OSU women's youth movement underway
At this time a year ago, Kevin McGuff was getting ready to start his sixth season at Ohio State.
The Buckeyes had a women's basketball roster with eight new players, five of whom were graduate transfers. Five months later, the season ended with a 14-15 record and loss in the first round of the WNIT.
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This season, McGuff will be tasked again with leading a team with eight new players. This year, he’s traded experience for youth. Of those eight new players, seven are freshmen, a recruiting class that was ranked as high as No. 3 in the nation by ESPN.
“We have a really young team, so we have a little growing to do,” McGuff said. “Some days it’s a little bit choppy, but the kids are working really hard. I feel like there’s a really high ceiling to where this group could go, but it’s going to take a relentless push to get better on a daily basis.”
The jewel of McGuff’s recruiting class is Kiersten Bell, the No. 6 prospect in her class according to ESPN Hoopgurlz.
The Buckeyes also have Rikki Harris (No. 24), Kaelynn Satterfield (No. 39) and Jacy Sheldon (No. 41). Those four, combined with freshmen Rebeka Mikulasikova and Aixa Wone Aranaz, make up a core that McGuff hopes will star at Value City Arena for the next four seasons.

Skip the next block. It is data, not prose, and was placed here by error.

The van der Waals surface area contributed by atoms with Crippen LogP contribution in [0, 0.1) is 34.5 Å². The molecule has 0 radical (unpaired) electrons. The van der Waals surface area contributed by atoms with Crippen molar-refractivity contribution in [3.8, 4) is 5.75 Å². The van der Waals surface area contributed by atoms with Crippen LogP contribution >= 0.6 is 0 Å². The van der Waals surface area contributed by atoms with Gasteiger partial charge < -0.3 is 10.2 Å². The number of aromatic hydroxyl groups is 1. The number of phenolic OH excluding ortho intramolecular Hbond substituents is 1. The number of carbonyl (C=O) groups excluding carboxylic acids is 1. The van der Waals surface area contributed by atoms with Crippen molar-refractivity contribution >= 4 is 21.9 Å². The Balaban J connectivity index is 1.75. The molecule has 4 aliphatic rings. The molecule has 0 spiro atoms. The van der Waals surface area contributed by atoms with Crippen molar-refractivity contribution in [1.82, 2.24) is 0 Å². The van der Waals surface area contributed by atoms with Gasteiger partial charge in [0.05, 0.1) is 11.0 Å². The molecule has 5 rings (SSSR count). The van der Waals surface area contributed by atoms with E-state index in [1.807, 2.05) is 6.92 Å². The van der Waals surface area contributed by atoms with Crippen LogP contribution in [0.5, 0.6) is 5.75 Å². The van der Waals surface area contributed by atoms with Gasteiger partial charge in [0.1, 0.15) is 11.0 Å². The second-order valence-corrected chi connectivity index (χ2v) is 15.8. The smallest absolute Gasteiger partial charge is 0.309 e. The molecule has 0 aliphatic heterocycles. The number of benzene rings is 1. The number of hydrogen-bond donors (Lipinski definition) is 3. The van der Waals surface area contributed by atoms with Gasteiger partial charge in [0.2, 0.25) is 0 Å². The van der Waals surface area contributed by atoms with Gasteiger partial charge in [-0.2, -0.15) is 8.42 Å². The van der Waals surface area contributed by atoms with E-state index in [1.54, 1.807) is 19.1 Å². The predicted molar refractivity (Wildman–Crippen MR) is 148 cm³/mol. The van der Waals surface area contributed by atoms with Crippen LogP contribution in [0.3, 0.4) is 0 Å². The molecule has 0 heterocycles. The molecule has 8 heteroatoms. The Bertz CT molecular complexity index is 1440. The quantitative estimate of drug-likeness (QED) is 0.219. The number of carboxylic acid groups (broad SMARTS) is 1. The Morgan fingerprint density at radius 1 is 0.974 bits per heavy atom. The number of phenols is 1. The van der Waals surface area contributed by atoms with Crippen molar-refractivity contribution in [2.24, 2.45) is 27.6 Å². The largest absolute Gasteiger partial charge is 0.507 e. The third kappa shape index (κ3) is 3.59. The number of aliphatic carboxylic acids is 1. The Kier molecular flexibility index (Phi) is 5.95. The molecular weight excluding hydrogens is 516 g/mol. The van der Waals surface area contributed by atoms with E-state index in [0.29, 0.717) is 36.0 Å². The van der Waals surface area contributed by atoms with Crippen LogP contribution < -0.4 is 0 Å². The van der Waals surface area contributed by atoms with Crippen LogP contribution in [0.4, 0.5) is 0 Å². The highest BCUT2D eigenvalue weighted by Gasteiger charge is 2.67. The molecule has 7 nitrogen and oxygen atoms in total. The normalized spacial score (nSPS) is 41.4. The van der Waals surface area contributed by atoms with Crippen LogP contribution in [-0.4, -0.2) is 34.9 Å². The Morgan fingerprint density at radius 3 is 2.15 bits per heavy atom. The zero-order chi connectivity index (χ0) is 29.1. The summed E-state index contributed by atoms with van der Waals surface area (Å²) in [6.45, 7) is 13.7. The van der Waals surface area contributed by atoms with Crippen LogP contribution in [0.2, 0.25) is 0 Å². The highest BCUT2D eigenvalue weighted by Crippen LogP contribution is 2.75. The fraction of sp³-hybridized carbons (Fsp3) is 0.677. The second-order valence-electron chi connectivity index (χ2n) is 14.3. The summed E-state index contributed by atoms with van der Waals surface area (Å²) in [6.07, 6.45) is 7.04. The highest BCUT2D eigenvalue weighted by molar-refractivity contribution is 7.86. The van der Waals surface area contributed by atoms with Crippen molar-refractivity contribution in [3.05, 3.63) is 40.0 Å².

“(Practices) are probably going a little slower than I’d like just because we’re so young, but I’m really kind of anxious to make sure we lay the foundation down the right way,” McGuff said. “We’re kind of taking our time to make sure we get things right, and hopefully that will work in our favor in the long run.”
At this time last season, Sheldon was beginning her senior season at Dublin Coffman. She averaged 28 points on the way to being named the Division I player of the year. Now she's projected to be one of the key pieces for the Buckeyes.
“I knew coming to this level it was going to be faster, but I think we’re adapting really well,” Sheldon said. “Our chemistry is really clicking.”
The wild card of the freshman class is Harris, who fought through plenty of adversity before arriving to Ohio State. Harris, a native of Indianapolis, suffered a torn knee ligament in eighth grade and again in her junior year of high school. Those injuries, coupled with a shoulder injury she suffered as a senior, have led to Harris starting slow in practice.
“A year ago, I was still in pain, not able to move without hurting,” Harris said. “Now I can go through a couple or two practices without being sore. It’s great to be able to trust in my body again and do these things without being sore.”
McGuff knows that for this team to play deep into March, he’ll need his freshmen to be ready.
“I want to push and challenge them to get to the highest level they can get to,” he said. “Sometimes I’m overdoing it, but I’d rather do that instead of underdoing it.”